Schools at the Heart of Communities: Students, community will travel on Ash Creek Trail
A Trail for Two Cities: Monmouth/Independence
Ash Creek Trail - begun 2006
Four-mile trail will eventually connect five public schools, Western Oregon University and four parks.
- High percentage of students walk or bike along unsafe routes.
- Traffic jams around schools.
- Route crosses highway, borders residential property.
- Cooperative model with school district, two towns, the university and the county.
Ash Creek Trail, a four-mile people-friendly link between the fast-growing communities of Monmouth and Independence, will one day provide students from five public schools and Western Oregon University with a safer route to class.
It also will offer better access for members of the two communities to parks, shops and neighborhoods, with some recreational and learning opportunities along the way.
The pedestrian path and bikeway was a goal for years for many residents. Now it’s beginning to move from vision to reality, thanks to joint planning among the city governments, schools and communities.
“We are not islands,” said Monmouth Mayor Larry Dalton, about the relationship among the two towns, Central School District and WOU. “We depend on one another.”
The first 500 feet of the four-mile trail was completed last summer near Talmadge Middle School in Independence. A teen construction crew, part of Polk County’s Help Achieving Lifelong Objectives (funded by the federal Workforce Investment Act), worked on the site, which was prepped by city workers.
The trail on the Independence side should be completed in October 2007. But the trail’s route through Monmouth entails some difficult challenges that have slowed progress, according to Craig Johns, the city’s public works director.
The original design led the trail across Highway 99 near Monmouth and through a wastewater treatment facility and there were worries about flooding and erosion.
“A few people who own property abutting the proposed trail feel it may bring undesirable people close to their property. But study after study indicates that trails are self-policed by users, and there is very little crime and litter,” according to Greg Ellis, Independence city manager.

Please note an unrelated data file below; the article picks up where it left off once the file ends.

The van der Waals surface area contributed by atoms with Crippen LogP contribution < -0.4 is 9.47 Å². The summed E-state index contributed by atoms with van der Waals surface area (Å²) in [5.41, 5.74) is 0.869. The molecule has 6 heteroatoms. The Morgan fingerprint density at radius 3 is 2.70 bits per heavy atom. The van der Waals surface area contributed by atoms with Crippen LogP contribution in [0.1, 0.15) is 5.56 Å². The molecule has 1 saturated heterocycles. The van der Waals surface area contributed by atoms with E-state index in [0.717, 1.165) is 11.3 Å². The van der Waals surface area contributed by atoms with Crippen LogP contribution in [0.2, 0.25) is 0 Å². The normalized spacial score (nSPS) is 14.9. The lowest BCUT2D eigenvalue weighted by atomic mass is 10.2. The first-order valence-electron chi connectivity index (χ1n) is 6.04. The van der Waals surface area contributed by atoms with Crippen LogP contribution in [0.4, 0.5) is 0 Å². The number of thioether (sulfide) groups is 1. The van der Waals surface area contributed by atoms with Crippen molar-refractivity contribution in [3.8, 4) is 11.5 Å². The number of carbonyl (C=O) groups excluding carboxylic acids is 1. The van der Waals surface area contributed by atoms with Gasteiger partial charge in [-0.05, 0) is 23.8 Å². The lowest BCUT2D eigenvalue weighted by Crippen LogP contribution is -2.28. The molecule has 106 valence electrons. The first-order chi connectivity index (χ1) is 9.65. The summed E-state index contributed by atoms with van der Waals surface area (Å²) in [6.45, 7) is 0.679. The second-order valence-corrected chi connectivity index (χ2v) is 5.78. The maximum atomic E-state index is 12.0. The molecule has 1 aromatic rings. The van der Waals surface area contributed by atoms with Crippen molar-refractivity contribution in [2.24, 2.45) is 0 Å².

Options, including a new traffic signal and an over- or underpass, are being studied, and some property-line issues are yet to be resolved. The timeline for Monmouth’s part of the trail has not been finalized.
To develop a master plan for the Ash Creek Trail, the cities obtained a grant through the Transportation and Growth Management program, a partnership of the Oregon Department of Transportation and the Oregon Department of Land Conservation and Development.
“The master plan was a joint project, but construction of the trail in each city will be planned, financed and constructed by the cities individually,” Ellis said. “The funding currently comes from our urban renewal district, but we will be applying for several grants.”
Those grant applications will include ODOT’s Bicycle-Pedestrian Grant Program and its new Safe Routes to School grant program.
“There are so few east-west routes in this area, the communities really needed this,” said Sue Geniesse, ODOT planner. “The trail is a true alternative to taking your car out.”
Already, 30-40 percent of the kids walk or bike to school on streets and on the highway. “The trail will get those kids onto a much safer route,” said Geniesse.
Ellis foresees fewer students being driven to school once the trail is complete in Independence. When kids can walk or bike down the trail, the traffic jam around schools, which Ellis calls “a transportation nightmare,” may end.
Independence formed a citizen advisory committee, including teachers and the superintendent, to plan the trail. Long-range plans include ideas for environmental and ecosystem education for students. The education component may pay off by making Ash Creek a cleaner tributary to the Willamette River.
Representatives from the Public Works Department, planning commission, WOU, Central, and local citizens are involved.